They were furious when John Patten, the Secretary of State for Education, vetoed a pay deal hammered out between the universities and their lecturers. After protracted and difficult negotiations, the vice-chancellors and the Association of University Teachers had agreed a deal: a 6 per cent pay increase from 1 May 1992, plus 1 per cent of the pay bill from 1 January 1993 for discretionary pay, to enable universities to make merit rises and meet particular shortages.
Ministers sat on the proposed settlement for 10 weeks, then said it was too far out of line with inflation, and the Government would not pay up. They also ruled out arbitration and held back pounds 24m from the universities' grant.
Vice-chancellors and the lecturers' union were briefly united in a campaign directed at making the Government change its mind. But that accord is now over. Fearful of a pay freeze, the vice-chancellors have unilaterally come up with different proposals: an increase of 4.2 per cent, plus 0.75 per cent for discretionary payments, rewarding performance.
Would the Government release the pounds 24m if that was the offer? Yes, the answer has come back from the Treasury; and any day now the Department for Education will formally confirm that position. It is likely, however, that the department will impose at least one condition: that universities will not give any further
pay rises to lecturers later this year.
Steve Rouse, head of industrial relations for the Committee of Vice-Chancellors and Principals, accepts that it has reneged on its agreement with the AUT. 'But we want to ensure that staff at least get something. There is a general fear of an imminent public-sector pay freeze. That is our only motive.'
The AUT, not surprisingly, is spitting nails. Some of its members are calling for withdrawal from all teaching in protest at the Government's intervention, and a special council has been called for 19 November to discuss tactics, including industrial action.
Almost every year a spat arises over university pay. Either the two sides cannot agree on the same figure, or the Government holds back part of an agreed settlement. Lecturers threaten not to mark examination papers, and campuses become sour, unhappy places.
One of the underlying problems is the structure itself. The employers - the vice-chancellors - and the AUT meet under an independent chairman. This is called Committee A. They try to reach agreement on a proposal, which then goes to Committee B, consisting of the Government on one side and the vice- chancellors and union acting jointly on the other.
Everyone agrees that the system has become virtually unworkable. When it was established in 1970, it was understood that the Government would provide additional funds to the universities if necessary (officially called 'supplementation'), to allow implementation of any proposal approved by Committee B. Thus the Government was given its right to veto any deal.
But Mr Rouse says: 'Since the introduction of cash limits, the veto has no purpose.' The universities knew they could afford the original deal within existing budgets. 'Nor can we see any public interest in vetoing it. If the Government had not sat on it for so long, the original deal would have gone through.
'All that remains is the question of whether the Government should influence pay structures and philosophies of pay when it is not the direct employer. A government that proclaims the virtues of subsidiarity sits oddly with the insistence of reaching into the detail of what is being done.'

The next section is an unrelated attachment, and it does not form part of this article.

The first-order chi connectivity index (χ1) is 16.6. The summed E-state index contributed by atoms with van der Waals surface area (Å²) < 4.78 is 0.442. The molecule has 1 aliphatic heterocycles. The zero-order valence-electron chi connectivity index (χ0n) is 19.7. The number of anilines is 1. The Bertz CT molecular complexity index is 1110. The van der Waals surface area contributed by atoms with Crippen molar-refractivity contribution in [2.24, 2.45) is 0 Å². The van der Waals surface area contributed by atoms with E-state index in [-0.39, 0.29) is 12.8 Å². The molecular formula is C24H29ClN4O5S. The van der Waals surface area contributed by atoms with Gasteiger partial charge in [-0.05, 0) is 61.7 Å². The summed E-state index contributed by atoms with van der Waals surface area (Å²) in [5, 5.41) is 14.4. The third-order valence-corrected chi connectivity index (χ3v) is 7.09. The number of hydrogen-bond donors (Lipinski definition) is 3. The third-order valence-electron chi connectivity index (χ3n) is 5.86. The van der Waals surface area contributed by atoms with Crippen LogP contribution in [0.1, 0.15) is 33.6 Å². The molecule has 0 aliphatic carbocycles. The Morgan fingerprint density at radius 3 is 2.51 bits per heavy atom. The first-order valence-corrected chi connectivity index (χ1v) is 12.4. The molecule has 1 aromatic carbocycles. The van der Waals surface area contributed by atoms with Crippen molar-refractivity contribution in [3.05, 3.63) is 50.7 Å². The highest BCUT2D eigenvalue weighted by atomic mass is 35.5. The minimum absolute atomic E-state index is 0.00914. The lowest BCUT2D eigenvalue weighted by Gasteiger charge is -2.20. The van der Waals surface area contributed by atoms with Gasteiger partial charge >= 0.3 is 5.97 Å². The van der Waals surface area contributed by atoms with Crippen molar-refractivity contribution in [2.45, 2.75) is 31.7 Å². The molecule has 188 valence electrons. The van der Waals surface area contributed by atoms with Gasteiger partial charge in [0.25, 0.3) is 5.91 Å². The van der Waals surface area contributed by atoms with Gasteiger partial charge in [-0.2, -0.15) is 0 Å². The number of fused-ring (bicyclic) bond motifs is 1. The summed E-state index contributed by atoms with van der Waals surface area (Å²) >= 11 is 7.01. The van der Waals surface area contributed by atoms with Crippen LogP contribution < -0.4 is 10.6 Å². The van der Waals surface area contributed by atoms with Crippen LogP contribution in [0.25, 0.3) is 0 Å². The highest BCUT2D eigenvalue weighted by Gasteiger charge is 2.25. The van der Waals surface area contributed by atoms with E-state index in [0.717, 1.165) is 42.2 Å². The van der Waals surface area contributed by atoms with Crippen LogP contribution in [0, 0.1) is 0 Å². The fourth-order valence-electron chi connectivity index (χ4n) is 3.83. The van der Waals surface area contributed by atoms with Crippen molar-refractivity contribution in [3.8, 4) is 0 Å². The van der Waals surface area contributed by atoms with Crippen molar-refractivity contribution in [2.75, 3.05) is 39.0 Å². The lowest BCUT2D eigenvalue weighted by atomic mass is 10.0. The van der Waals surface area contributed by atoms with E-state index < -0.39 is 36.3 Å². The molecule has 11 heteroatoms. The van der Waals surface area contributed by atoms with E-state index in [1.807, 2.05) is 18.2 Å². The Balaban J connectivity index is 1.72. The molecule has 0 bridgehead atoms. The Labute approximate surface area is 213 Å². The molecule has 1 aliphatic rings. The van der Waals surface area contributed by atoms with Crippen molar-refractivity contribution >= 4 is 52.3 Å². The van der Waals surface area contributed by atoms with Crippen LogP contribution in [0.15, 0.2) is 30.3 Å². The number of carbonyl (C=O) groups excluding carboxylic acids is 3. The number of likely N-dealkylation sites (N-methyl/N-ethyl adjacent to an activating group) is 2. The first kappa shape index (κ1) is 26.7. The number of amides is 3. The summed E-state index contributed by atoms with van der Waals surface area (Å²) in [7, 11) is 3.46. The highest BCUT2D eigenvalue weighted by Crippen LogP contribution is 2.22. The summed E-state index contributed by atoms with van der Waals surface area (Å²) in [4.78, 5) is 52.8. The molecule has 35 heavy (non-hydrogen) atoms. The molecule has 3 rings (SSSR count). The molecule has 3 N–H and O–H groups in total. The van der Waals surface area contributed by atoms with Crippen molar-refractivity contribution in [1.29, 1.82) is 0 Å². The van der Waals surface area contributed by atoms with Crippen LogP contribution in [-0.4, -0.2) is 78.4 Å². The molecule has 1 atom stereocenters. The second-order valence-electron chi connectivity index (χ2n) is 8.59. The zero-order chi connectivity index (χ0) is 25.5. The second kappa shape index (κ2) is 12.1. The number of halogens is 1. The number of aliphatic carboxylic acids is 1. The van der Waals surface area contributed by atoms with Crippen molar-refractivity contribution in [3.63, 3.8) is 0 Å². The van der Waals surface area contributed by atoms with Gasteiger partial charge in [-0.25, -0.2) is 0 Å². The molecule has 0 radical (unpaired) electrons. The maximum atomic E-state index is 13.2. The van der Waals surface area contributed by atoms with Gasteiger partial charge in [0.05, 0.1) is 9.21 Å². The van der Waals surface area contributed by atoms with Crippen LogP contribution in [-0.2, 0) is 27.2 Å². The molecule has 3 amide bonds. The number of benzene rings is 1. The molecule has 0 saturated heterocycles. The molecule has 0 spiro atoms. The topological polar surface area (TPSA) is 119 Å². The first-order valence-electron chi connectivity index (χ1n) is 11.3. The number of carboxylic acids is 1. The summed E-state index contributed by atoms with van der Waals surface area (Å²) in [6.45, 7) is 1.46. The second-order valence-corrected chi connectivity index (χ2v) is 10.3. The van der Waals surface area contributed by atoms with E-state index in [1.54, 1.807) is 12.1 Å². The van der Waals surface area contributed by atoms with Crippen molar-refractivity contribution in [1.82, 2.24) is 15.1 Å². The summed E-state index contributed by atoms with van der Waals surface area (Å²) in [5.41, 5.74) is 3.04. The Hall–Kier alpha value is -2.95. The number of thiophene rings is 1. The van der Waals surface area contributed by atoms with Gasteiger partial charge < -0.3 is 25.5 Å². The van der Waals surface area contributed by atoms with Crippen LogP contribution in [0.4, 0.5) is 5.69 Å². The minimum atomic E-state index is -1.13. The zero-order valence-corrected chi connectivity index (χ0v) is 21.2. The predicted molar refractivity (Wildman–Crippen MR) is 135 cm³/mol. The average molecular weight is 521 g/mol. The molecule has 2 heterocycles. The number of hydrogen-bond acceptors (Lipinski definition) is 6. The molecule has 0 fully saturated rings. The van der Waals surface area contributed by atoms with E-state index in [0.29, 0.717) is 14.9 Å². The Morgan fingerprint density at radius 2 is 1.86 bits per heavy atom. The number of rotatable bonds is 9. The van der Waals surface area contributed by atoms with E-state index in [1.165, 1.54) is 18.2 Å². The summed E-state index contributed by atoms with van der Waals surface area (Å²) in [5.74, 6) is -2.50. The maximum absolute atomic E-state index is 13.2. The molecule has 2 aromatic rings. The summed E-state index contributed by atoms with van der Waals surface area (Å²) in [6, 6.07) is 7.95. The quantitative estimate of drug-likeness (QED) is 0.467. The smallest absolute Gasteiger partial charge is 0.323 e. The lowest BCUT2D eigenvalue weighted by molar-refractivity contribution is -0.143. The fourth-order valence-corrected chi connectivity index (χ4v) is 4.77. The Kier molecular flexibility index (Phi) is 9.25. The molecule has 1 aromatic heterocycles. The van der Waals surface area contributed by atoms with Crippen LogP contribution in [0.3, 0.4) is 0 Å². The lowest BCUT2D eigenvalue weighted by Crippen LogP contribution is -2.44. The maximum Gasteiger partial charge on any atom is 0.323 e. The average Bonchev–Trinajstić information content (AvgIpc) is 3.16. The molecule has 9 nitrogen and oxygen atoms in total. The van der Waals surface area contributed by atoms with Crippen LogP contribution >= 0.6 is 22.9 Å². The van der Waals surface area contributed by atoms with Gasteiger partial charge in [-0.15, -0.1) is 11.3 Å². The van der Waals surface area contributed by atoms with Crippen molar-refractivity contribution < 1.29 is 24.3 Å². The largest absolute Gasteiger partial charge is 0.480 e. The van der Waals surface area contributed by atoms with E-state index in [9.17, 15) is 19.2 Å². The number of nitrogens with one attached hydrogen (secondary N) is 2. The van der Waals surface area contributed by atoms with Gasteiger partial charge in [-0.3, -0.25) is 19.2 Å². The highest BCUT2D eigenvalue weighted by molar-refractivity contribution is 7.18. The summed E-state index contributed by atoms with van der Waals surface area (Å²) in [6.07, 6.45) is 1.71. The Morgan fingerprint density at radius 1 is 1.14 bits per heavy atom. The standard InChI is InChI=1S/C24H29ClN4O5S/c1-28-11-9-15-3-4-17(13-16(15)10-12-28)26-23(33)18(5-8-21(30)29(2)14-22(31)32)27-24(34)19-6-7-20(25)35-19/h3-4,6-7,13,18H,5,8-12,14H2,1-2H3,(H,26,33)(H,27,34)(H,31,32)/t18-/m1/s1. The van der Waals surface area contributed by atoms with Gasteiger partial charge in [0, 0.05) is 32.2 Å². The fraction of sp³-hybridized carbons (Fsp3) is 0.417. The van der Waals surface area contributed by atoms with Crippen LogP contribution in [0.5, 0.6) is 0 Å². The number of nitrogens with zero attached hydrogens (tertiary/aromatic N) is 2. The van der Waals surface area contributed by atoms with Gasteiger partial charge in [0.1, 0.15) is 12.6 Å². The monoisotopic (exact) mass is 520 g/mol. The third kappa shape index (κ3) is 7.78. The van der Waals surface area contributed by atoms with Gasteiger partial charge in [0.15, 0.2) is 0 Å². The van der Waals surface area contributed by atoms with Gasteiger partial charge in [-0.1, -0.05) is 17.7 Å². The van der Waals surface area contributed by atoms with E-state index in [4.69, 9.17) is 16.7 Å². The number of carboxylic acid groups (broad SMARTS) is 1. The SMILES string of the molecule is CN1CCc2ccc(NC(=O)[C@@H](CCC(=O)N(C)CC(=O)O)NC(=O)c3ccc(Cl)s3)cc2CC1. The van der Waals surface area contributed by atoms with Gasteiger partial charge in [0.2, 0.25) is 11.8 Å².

However, the annual rows over pay may soon be over. The vice- chancellors have set up a working group to examine a completely new system of paying not just their lecturers, but their cleaners, secretaries, maintenance staff and caterers as well.
The group, chaired by Brian Fender, Vice-Chancellor of Keele University, wants a unified pay structure that will involve all university staff 'from porter to professor'. The proposals are based on the concept of 'total quality management'. The idea is to abandon hierarchies: people should see themselves as part of the same team, working together to serve the customer.
Instead of negotiations with six different unions, representatives would sit around the same table at the same time. Jobs would be evaluated and allocated rungs on the salary ladder.
The funding of universities is diverging; some can afford to pay more than others. So institutions that could do so would pay more - under deals with individuals, not unions. Universities would be able to take into account local market conditions, such as the availability of staff with key skills; they would have the flexibility to pay more; and the package would include an element of performance pay. 'Take the example of catering,' Mr Rouse says. 'If there has been a huge throughput because of increased numbers of students, but a lower increase in staff, that is a productivity gain and should be rewarded.'
Would it lead to more, or less, power for the unions? 'The fundamental idea is that you consult everybody,' he says, 'so unions would become less relevant.' The unions, however, may not see it that way. The proposals will not be published until mid-December, and the unions want to see the details before they comment. But the lecturers, like the vice-chancellors, want a better system.
The proposals are radical. They would lead to much greater competititon among universities. It could even lead universities back to an argument pressed by the University Grants Committee as long ago as 1930. Arguing against uniform salary scales, the committee insisted: 'Each university or college must be free to decide for itself what is best suited to its own needs and resources, and it is not only natural but desirable that the size, wealth and standing of different institutions should be reflected in differences of salary.'